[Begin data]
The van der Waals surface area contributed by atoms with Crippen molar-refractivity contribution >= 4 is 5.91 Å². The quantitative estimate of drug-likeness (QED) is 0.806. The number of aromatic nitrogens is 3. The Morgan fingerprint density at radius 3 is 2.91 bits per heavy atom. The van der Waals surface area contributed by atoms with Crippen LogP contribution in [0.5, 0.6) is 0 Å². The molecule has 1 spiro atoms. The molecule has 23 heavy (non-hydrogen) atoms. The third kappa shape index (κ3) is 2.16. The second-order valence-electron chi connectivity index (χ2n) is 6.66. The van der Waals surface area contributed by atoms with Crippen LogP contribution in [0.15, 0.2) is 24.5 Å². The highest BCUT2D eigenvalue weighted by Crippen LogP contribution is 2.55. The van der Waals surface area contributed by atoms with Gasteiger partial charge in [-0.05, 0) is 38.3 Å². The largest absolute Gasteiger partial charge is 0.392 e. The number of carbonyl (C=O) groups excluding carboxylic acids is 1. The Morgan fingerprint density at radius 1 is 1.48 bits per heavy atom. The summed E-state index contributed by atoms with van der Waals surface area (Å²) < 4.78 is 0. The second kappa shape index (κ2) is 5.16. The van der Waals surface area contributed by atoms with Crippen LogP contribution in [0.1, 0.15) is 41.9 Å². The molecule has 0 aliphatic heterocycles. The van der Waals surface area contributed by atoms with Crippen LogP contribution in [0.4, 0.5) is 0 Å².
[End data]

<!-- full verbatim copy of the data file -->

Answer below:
The van der Waals surface area contributed by atoms with Crippen molar-refractivity contribution >= 4 is 5.91 Å². The quantitative estimate of drug-likeness (QED) is 0.806. The number of aromatic nitrogens is 3. The Morgan fingerprint density at radius 3 is 2.91 bits per heavy atom. The van der Waals surface area contributed by atoms with Crippen LogP contribution in [0.5, 0.6) is 0 Å². The molecule has 1 spiro atoms. The molecule has 23 heavy (non-hydrogen) atoms. The third kappa shape index (κ3) is 2.16. The second-order valence-electron chi connectivity index (χ2n) is 6.66. The van der Waals surface area contributed by atoms with Crippen LogP contribution in [0.15, 0.2) is 24.5 Å². The highest BCUT2D eigenvalue weighted by Crippen LogP contribution is 2.55. The van der Waals surface area contributed by atoms with Gasteiger partial charge in [-0.05, 0) is 38.3 Å². The largest absolute Gasteiger partial charge is 0.392 e. The number of carbonyl (C=O) groups excluding carboxylic acids is 1. The Morgan fingerprint density at radius 1 is 1.48 bits per heavy atom. The summed E-state index contributed by atoms with van der Waals surface area (Å²) < 4.78 is 0. The second kappa shape index (κ2) is 5.16. The van der Waals surface area contributed by atoms with Crippen LogP contribution in [0.1, 0.15) is 41.9 Å². The molecule has 0 aliphatic heterocycles. The van der Waals surface area contributed by atoms with Crippen LogP contribution in [0.4, 0.5) is 0 Å².